In the past several months more states are expressing interest in establishing some basic standards for dental laboratories in their state. Typically they are interested in dental laboratory registration and point of origin and materials content disclosure requirements. Some are also interested in a CDT or continuing education (CE) requirement for one person in each lab.
Some might wonder what the benefits are and why would dental laboratory professionals want to establish these standards; aren’t standards just another word for regulation? The answer depends on your perspective.
In the states that I have been visiting, proponents tout the following benefits as the reasons they would like to move forward with basic standards:
Level Playing Field – while most labs compete fairly and provide accurate information to dentists, many labs have heard of some less scrupulous practices where a restoration is claimed to be made in-house instead of its actual point of origin. Or similarly, if a restoration purportedly made of high noble is made of lesser materials and priced lower, a quality lab may unfairly lose business due to the lack of a true “apples-to-apples” comparison. These types of practices put quality labs that deal fairly and honestly at a competitive disadvantage and cost them business.
In some states dental laboratory professionals are looking to combat this by establishing basic standards for what a laboratory must disclose in writing to the dentist. They understand that accurate disclosure provides the dentist with important non–price information with which to make their decision and helps to level the playing field and ensure fair competition.
Accountability – Proponents of disclosure standards are quick to point out that disclosure alone is not enough if there is no accountability. That is why they support coupling disclosure with a simple laboratory registration requirement. Without a registry, disclosure requirements are hollow since there is no formal record of a dental laboratory’s ownership, address, or even the name of whom a letter should be addressed to.
In a state with no registry, if a dental laboratory fails to disclose that they did not make the restoration themselves or the point of origin of manufacture, or fails to accurately disclose the material content (noble for high noble, etc.) and they are found out, the laboratory can easily move along to another dentist.
However, in a state with registration, if a lab that inaccurately discloses is found out, the lab risks losing their registration and with it the ability to do any work in the entire state. Proponents believe this will result in greater and more diligent compliance with standard materials and origin disclosure requirements.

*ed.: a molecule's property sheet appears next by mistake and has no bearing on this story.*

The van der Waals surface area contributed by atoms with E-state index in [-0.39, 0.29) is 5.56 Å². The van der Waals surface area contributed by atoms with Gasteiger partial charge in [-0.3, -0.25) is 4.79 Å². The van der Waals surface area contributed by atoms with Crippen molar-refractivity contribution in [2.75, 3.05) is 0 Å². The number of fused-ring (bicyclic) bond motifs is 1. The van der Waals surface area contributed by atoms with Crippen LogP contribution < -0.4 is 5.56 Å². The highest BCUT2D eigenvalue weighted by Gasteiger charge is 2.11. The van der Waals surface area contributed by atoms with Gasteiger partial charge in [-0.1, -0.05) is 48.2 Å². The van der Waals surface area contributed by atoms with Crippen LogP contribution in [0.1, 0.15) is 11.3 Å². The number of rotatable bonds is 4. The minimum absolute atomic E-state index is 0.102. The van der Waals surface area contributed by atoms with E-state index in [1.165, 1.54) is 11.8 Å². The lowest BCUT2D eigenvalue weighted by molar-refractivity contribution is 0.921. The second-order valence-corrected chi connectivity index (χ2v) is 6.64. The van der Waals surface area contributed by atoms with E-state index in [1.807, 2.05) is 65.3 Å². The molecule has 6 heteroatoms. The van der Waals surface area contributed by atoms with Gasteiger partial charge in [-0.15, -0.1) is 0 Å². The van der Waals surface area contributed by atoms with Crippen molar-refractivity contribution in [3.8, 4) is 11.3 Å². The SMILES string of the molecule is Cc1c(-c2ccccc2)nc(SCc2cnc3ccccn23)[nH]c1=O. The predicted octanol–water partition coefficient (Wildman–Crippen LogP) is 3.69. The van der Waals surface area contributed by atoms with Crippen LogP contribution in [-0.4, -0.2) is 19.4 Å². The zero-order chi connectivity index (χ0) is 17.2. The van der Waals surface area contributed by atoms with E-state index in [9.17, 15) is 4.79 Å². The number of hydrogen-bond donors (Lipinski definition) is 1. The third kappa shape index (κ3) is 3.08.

Recognition of the Profession – In many states the words “dental laboratory technician” or “dental laboratory” are nowhere in the state’s dental practice act or rules governing dentistry. The result is, in those states the dental laboratory technology profession does not formally exist. Enacting even just the basic standards described above elevates the profession by formally recognizing dental laboratories and dental laboratory technicians as an integral part of the dental practice team. A greater recognition of the profession will help to attract younger people to join the profession and to enroll in DLT education programs.
Higher Participation in State Associations – States that have enacted basic standards see higher levels of membership in their state dental laboratory associations. Freedom of Association is one of our basic constitutional rights. There is power and value in gathering to share and learn from common experiences and to collectively address common issues. Proponents of standards typically point out that participation in a professional association benefits both the participants and the profession.
Participation in professional associations allows the participants to develop strategies to address new trends and to share knowledge about new materials, equipment and techniques. Strong professional associations also offer younger professionals the opportunity to develop relationships with more experienced professional mentors. More organized professions gain greater recognition for the contribution made by their work.
Above you have why many proponents want to establish basic standards in their state. Please share your perspective on the subject with the leaders of your state dental laboratory association. If you have any questions on the process for advancing basic standards in your state please contact us and we will be happy to share the key steps to standards.
Hello and good day. I have read your article on Standards vs Regulation and found it is time for my laboratory to have basic standards.
Could you please advice where to obtain the above-mentioned standards for dental laboratory and dental technician.